WASHINGTON (DTN) -- Reversing Wednesday's advance, oil futures nearest delivery on the New York Mercantile Exchange and Brent crude traded on the Intercontinental Exchange fell more than 5% Thursday morning in reaction to reports suggesting the Biden administration is considering the release of up to 180 million bbl of crude oil from the Strategic Petroleum Reserve over the next six months in a bid to lower oil prices that rallied to 14-year highs in the aftermath of the invasion of Ukraine.
U.S. President Joe Biden's planned SPR release would be the largest draw from U.S. emergency reserves in history, with the plan to draw 1 million bpd of SPR crude to add to global oil supply. The SPR currently holds roughly 568 million bbl of crude oil.
While details are not fully known, Washington is reportedly coordinating the measure with other countries that are part of the Organization for Economic Cooperation and Development, including Japan and the United Kingdom to join the effort.
The United States and allies have sought to bring down prices with strategic reserves previously, but "the cooling effect" proved to be short-lived. Members of the OECD group agreed to release 60 million bbl on March 1, but Brent crude rose more than 7% that day.
Goldman Sachs commodity research said this morning the reported SPR release might be different due to the sheer size of that release that would help the global market to rebalance in 2022 but would not resolve its structural deficit. The market's deficit is estimated between 1.5 and 2 million bpd currently -- a trend that is likely to accelerate due to the partial loss of Russian oil exports.
For reference, International Energy Agency forecasted Russian oil production could plunge by 3 million bpd beginning in April as Western traders and banks shun from dealing with Russian oil cargoes. Russian pipeline operator Transneft has reportedly restricted oil intake into its network amid rapid buildup in storage levels. According to various estimates, Russian oil flows have fallen by 1.5 million bpd since the Feb. 24th invasion of Ukraine.
Further weighing on the complex, weekly U.S. inventory data released Wednesday showed demand for motor gasoline eroded for the third consecutive week through March 25 at a time when it normally begins to rise from the January-February doldrums. Last week gasoline demand in the U.S. dropped to the lowest weekly rate since mid-January at 8.499 million bpd, bringing the four-week average some 5% below the comparable four-week average in 2019.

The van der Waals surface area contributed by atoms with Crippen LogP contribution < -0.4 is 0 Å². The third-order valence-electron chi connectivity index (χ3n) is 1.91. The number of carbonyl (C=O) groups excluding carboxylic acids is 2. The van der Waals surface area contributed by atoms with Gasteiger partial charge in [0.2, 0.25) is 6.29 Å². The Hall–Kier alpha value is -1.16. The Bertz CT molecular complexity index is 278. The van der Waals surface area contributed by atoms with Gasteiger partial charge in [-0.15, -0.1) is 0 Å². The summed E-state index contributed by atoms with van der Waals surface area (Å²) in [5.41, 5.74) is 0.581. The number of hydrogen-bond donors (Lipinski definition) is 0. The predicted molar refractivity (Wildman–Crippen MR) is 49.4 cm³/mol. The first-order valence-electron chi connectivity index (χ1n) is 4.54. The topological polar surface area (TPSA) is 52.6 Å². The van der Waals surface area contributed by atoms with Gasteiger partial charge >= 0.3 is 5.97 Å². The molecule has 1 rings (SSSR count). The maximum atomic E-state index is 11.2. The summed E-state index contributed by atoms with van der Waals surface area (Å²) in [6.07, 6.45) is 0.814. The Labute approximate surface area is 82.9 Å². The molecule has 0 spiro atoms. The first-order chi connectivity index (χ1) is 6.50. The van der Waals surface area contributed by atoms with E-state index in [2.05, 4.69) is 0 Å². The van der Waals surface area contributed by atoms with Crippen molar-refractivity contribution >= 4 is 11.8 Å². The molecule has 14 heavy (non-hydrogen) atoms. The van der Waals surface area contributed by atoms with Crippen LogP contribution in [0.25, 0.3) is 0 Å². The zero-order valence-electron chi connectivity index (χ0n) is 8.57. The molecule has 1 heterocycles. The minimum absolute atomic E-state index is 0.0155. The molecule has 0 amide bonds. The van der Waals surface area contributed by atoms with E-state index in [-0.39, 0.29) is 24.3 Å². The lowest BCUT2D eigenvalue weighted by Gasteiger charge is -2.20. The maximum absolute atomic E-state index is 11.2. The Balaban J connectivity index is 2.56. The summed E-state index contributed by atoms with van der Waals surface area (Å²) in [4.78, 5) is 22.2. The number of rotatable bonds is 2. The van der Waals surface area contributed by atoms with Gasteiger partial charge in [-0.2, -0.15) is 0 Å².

The data might reveal early signs of demand destruction as high pump prices appear to be deterring driving activity. AAA reported the national average for a gallon of gasoline was $4.24 on Tuesday, which is 63cts more than a month ago and $1.38 more than a year ago.
The same trend can be found in U.S. diesel demand that declined for the second consecutive week through March 25, falling 712,000 bpd from the previous week to 3.804 million bpd. It's worth noting diesel demand closely correlates with U.S. economic activity, consumer purchases, and international trade. It is also possible that supply chain issues related to Russia's invasion of Ukraine and COVID-related lockdowns in China could already be impacting domestic freight activity and concomitantly diesel demand.
In early trade, NYMEX May West Texas Intermediate futures plunged nearly $6 to $101.85 bbl, and ICE May Brent futures fell a like amount to $107.55 bbl ahead of expiration this afternoon. June Brent futures narrowed its discount to the May contract to $1.40 bbl in the backwardated market. NYMEX April ULSD futures plummeted 13.35 cents to $3.6750 gallon, but still holds a wide 33.7 cents gallon premium over the May contract ahead of its expiration Thursday afternoon. April RBOB futures declined to $3.1925 gallon, down about 13.25 cents from the prior session ahead of expiration Thursday afternoon, with the May contract trading at a 2.8-cent discount to the expiring contract.
Liubov Georges can be reached at email@example.com